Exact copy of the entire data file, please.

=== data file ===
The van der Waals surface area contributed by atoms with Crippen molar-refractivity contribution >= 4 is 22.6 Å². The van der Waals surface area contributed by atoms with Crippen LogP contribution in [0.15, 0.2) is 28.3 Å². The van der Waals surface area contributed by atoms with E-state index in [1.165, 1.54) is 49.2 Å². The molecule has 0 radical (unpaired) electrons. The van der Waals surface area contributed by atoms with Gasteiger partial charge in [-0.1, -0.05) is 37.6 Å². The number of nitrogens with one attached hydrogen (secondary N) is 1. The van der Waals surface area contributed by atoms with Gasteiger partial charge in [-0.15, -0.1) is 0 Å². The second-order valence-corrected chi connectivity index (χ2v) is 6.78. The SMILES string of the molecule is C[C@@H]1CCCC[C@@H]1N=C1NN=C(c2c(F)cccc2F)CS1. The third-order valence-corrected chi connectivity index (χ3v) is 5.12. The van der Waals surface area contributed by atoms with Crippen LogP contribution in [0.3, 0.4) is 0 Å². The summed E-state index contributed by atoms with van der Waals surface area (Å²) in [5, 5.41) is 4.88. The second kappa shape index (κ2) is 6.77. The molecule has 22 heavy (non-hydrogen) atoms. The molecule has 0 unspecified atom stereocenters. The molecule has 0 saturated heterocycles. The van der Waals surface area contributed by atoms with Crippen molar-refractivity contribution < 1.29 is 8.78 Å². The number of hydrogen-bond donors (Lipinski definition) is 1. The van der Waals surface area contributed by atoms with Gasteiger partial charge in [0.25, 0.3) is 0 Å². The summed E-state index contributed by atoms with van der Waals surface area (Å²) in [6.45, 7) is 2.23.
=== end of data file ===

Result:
The van der Waals surface area contributed by atoms with Crippen molar-refractivity contribution >= 4 is 22.6 Å². The van der Waals surface area contributed by atoms with Crippen LogP contribution in [0.15, 0.2) is 28.3 Å². The van der Waals surface area contributed by atoms with E-state index in [1.165, 1.54) is 49.2 Å². The molecule has 0 radical (unpaired) electrons. The van der Waals surface area contributed by atoms with Gasteiger partial charge in [-0.1, -0.05) is 37.6 Å². The number of nitrogens with one attached hydrogen (secondary N) is 1. The van der Waals surface area contributed by atoms with Gasteiger partial charge in [-0.15, -0.1) is 0 Å². The second-order valence-corrected chi connectivity index (χ2v) is 6.78. The SMILES string of the molecule is C[C@@H]1CCCC[C@@H]1N=C1NN=C(c2c(F)cccc2F)CS1. The third-order valence-corrected chi connectivity index (χ3v) is 5.12. The van der Waals surface area contributed by atoms with Crippen LogP contribution in [0.3, 0.4) is 0 Å². The summed E-state index contributed by atoms with van der Waals surface area (Å²) in [5, 5.41) is 4.88. The second kappa shape index (κ2) is 6.77. The molecule has 22 heavy (non-hydrogen) atoms. The molecule has 0 unspecified atom stereocenters. The molecule has 0 saturated heterocycles. The van der Waals surface area contributed by atoms with Crippen molar-refractivity contribution < 1.29 is 8.78 Å². The number of hydrogen-bond donors (Lipinski definition) is 1. The van der Waals surface area contributed by atoms with Gasteiger partial charge in [0.25, 0.3) is 0 Å². The summed E-state index contributed by atoms with van der Waals surface area (Å²) in [6.45, 7) is 2.23.